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Title: Design, implementation and experimental validation of a network-based model to predict mitotic microtubule regulating proteins
Author: Khan, Faisal Farooq
Awarding Body: University of Oxford
Current Institution: University of Oxford
Date of Award: 2013
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The purpose of this thesis was to study mitosis in Drosophila, from a network biology perspective. The primary aim was to develop and test a network-based prediction model that could integrate available data in public databases (like Flybase) and, based on that, predict potential mitotic proteins. The approach taken to design the protein interaction network included the use of a priori knowledge about the microtubule composition of the mitotic spindle and the higher likelihood of microtubule-associated proteins (MAPs) to have a putative mitotic function. The design also included the integration of different complementary datasets, from gene expression and functional RNAi screens to cross species conservation of MAPs for fitting a network-based model for predicting mitotic proteins. I begin with the creation of the MAP interactome based on a MAP dataset in Drosophila. This initial network was extended by transferring homologs and interologues of MAP datasets from four other species, i.e. human, mouse, rat and Arabidopsis. These proteins were then used as seed proteins to conduct a virtual pull-down experiment, by adding indirect interactors into the network, i.e. proteins that directly bind to two or more MAPs within the network, which completed the MAP interactome. Data from genome-wide studies in Drosophila were gathered for each node in the MAP interactome. These ‘layers’ of data were then used as features to fit a prediction model that could score each node in the network, based on the likelihood of its role in mitosis. The final model performed with 96% accuracy after 10-fold cross validation and was used to rank all the proteins in the MAP interactome. By analysing the top 100 high scoring predicted mitotic proteins, a highly connected cluster of 33 proteins was identified that was subject to experimental validation in the lab. The first approach was to conduct an in vitro analysis using an RNAi screen to test for any spindle, chromosome or centrosome phenotypes upon gene knockdown. After two independent RNAi screens, around 80% of the proteins produced mutant mitotic phenotypes strongly supporting the results of the MAP prediction model. The second approach was to conduct an in vivo analysis by expressing GFP- fusion constructs of selected genes from the subcluster. These were expressed in Drosophila early embryos to study their subcellular localization during interphase and mitosis. A variety of localizations were observed ranging from chromatin and microtubules to more generic cytoplasmic localizations. These results suggested not all predicted proteins were co-localizing with microtubules, and therefore might not necessarily be microtubule associated proteins but can possibly be functioning as microtubule associated regulator proteins. Proteomics analysis of a subset of these genes showed a large proportion of false positive interactions but also picked new interactions between member proteins that highlighted a module within the subcluster. The RNAi hits from the in vitro analysis and the members of the module within subcluster-16 from the in vivo analysis provide interesting subjects for further characterization.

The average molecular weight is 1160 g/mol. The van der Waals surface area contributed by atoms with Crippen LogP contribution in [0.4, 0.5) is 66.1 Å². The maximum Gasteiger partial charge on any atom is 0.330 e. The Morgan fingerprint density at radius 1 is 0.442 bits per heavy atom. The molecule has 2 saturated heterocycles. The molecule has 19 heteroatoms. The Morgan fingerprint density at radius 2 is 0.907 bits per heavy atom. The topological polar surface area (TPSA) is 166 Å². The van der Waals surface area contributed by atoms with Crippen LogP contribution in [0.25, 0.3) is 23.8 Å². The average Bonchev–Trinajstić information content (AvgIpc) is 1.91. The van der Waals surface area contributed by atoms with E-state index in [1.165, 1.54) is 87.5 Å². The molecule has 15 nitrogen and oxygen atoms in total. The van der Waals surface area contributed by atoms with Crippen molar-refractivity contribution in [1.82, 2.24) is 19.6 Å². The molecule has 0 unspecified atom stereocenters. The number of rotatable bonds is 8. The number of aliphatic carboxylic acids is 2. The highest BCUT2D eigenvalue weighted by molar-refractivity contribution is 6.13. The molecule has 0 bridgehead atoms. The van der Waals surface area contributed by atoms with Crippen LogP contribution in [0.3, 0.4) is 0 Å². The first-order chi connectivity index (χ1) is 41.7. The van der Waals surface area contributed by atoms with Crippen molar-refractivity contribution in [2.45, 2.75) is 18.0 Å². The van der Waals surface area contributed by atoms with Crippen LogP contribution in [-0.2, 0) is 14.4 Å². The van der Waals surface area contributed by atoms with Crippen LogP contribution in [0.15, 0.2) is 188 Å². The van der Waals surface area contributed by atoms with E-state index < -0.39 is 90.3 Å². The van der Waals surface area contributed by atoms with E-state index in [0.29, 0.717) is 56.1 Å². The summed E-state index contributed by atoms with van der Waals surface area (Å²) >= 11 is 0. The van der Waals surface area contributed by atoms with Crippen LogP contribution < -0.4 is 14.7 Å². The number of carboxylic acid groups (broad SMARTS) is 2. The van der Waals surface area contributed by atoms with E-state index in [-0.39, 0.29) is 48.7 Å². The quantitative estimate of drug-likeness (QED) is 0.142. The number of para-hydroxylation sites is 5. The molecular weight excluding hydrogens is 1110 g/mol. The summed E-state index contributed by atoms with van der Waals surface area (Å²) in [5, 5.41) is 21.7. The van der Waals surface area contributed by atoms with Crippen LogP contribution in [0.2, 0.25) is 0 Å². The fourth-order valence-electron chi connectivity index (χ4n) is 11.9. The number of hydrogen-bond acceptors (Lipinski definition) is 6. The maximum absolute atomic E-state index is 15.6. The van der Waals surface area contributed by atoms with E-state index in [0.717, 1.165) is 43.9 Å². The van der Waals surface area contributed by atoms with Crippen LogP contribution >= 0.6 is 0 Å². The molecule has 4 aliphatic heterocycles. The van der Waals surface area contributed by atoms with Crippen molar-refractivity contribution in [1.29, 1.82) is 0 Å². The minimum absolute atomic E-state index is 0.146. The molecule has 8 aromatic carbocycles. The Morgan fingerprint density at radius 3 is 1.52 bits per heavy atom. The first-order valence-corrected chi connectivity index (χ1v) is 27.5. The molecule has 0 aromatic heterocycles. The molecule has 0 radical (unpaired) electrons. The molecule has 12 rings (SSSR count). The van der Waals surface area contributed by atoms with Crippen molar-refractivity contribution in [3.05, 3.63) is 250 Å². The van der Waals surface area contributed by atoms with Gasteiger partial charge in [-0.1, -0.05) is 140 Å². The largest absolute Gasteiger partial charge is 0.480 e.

Supervisor: Deane, Charlotte; Wakefield, James Sponsor: Not available
Qualification Name: Thesis (Ph.D.) Qualification Level: Doctoral
EThOS ID:  DOI: Not available
Keywords: Biology ; Bioinformatics (life sciences) ; Cell Biology (see also Plant sciences) ; Mitosis ; Drosophila ; protein interaction networks ; RNAi